What Reich’s Study Says And Doesn’t About How Indians Came To Be

Abhijit Chavda

Apr 20, 2018, 10:44 PM | Updated 09:55 PM IST

Archaeological ruins at Mohenjo-daro, one of the largest settlements of the Indus Valley civilisation. (UNESCO/Wikipedia)
Archaeological ruins at Mohenjo-daro, one of the largest settlements of the Indus Valley civilisation. (UNESCO/Wikipedia)
  • The question of the origin of the Indian people isn’t going to be “settled” anytime soon, and we’re in for a long ride.
  • In the 1850s, Max Müller - a German orientalist who lived in Britain most of his life - introduced the notion of an Aryan race that invaded and conquered India from Central Asia in antiquity and brought with it Hinduism and the Sanskrit language.

    In the late 19th century, the British "race scientist" Herbert Risley introduced the idea that the people of South India are a separate race - Dravidians - based primarily on perceived differences in skin colour and language, and on the ratio of the width of a nose to its height. He also categorised the people of India into seven castes.

    Then, in the 1920s, the great metropolises of Harappa and Mohenjo Daro were discovered and excavated by the British. Evidence of other settlements was also found. They called this the Indus Valley Civilisation (IVC). In light of this discovery, colonial historians declared that the IVC was a Dravidian civilisation, which was destroyed by the invading Aryans.

    These ideas were the genesis of the Aryan Invasion Theory (AIT), which is the foundation upon which the whole of Indian history has been written. Its central thesis has three main components:

    One, India’s original inhabitants were "dark-skinned" Dravidians, who built a peaceful, highly developed, near-utopian urban civilisation in western India and present-day Pakistan: the so-called Harappan or Indus Valley Civilisation.

    Two, India was invaded and conquered from the West by a nomadic people called the Indo-Aryans around 1500 BCE. These Indo-Aryans were of European origin (hence white-skinned); and spoke Vedic Sanskrit. They destroyed the indigenous Dravidian civilisation, subjugated the natives, and forced them to migrate to India’s south.

    Three, the Indo-Aryans then composed the Vedas, and imposed Hinduism and the caste system upon the Dravidians and other indigenous peoples of India.

    The AIT was further modified in the 20th century. The newer iteration of the theory is called the Indo-Aryan Migration Theory. It posits that the Aryans migrated into India rather than invaded it.

    After Independence, despite a de-facto moratorium on historical research in India's universities, striking archaeological evidence began to emerge that many of the traditions and customs prevalent in the IVC continue to exist in modern India. Unmistakable evidence emerged that the mighty river Sarasvati mentioned extensively in ancient Indian texts did indeed exist, and that the Rig Veda, India's foundational literary text, was composed closer to c. 5,000 BCE when the Sarasvati was last in its prime, than to c. 1,500 BCE, when the Aryans are supposed to have conquered India.

    In short, there exists voluminous archaeological, literary, and linguistic evidence that consistently and repeatedly demonstrates that "Vedic" and "Harappan" are respectively literary and material facets of the same civilisation. Furthermore, there exists literary as well as archaeological evidence that Sanskrit-speaking Indians migrated out of India into lands thousands of kilometres west of it.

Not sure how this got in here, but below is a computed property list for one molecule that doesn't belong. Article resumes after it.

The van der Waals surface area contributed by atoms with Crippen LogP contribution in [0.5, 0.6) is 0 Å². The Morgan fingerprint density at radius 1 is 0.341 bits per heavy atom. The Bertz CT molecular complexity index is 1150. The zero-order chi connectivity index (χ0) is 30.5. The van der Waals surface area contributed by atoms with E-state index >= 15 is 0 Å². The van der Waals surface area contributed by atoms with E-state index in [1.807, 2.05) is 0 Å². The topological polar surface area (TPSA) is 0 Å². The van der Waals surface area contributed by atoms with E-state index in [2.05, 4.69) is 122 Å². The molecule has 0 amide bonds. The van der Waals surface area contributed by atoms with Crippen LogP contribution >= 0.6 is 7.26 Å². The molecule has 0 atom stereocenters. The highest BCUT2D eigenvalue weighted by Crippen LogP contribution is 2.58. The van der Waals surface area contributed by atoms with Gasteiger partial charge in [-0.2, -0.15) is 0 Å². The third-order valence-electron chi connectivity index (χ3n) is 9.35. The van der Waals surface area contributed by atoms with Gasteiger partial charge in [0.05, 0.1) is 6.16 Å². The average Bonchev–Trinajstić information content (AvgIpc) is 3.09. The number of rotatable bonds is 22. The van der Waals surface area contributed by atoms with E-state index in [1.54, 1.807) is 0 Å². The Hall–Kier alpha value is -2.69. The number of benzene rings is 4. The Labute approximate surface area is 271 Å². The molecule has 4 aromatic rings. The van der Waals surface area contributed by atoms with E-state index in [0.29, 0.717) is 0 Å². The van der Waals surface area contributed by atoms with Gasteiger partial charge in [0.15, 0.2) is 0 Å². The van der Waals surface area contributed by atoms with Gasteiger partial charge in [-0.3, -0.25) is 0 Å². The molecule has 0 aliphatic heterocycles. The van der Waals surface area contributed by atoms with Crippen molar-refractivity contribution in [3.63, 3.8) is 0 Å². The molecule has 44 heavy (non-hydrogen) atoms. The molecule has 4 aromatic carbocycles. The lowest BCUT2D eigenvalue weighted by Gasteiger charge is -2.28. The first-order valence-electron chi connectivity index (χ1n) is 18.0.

In the 21st century, advances in the science of genetics started giving researchers an unprecedented ability to uncover the details of humanity’s past. Studies have shown that the genetic lineage (haplogroup) associated with the Indo-European languages originated in India 15,450 to 18,000 years ago.

    For a summary of the archaeological, literary, linguistic, and genetic evidence available until May 2017, please refer to this article.

    A new study appeared recently, which documents population dynamics in Central and South Asia in the 3rd and 2nd millennia BCE. It was co-directed by David Reich of Harvard Medical School. It was quickly followed by the publication of two opinion pieces - one by Tony Joseph in the Quint, and the other by a mysterious, anonymous author in the Economist, both claiming that the study's results support and confirm the Aryan invasion/migration theory.

    Joseph is well known for his advocacy of the theory; I have in the past debunked his attempt to "settle" the Aryan invasion debate. The article in the Economist has a vindictive, gloating tone, it proclaims that the "treasured" "Out of India" theory has been "squelched"; and goes on to announce that the Aryans did not come from India; they conquered it.

    An analysis of Reich et al.'s study reveals that these conclusions are incorrect.

    The study analysed DNA from 612 ancient individuals, including 65 ancient South Asian individuals from the Swat Valley in present-day northern Pakistan (1200 BCE – 1 CE). The data was co-analysed with genome-wide data from present-day individuals, 1,789 of which were from 246 ethnographically-distinct groups in South Asia.

    The study finds evidence between 3100-2200 BCE, in Turkmenistan and Iran, of population groups that have Indian ancestry. It hypothesises that these Indian-ancestry individuals were recent migrants from the IVC. In other words, this is evidence of westward migration of Indians. The study also finds evidence of Indian ancestry in individuals living in the Bactria–Margiana Archaeological Complex (BMAC) between 2300 -1400 BCE.

    Reich et al. find that migrants from the Central Asian Steppe integrated into the Indian population along the northern fringe of the Indus Valley Civilisation (IVC), in Swat Valley (present-day Pakistan), between 1200 BCE -1 CE. This mixed population is genetically similar to present-day people of Swat Valley. They call this the "Indus periphery" group.

    They estimate that Iranian ancestry must have reached the Indus Valley by the 4th millennium BCE. They find that Indus periphery related people are the single most important source of ancestry in South Asia today, with significant contributions to North Indian as well as South Indian population groups.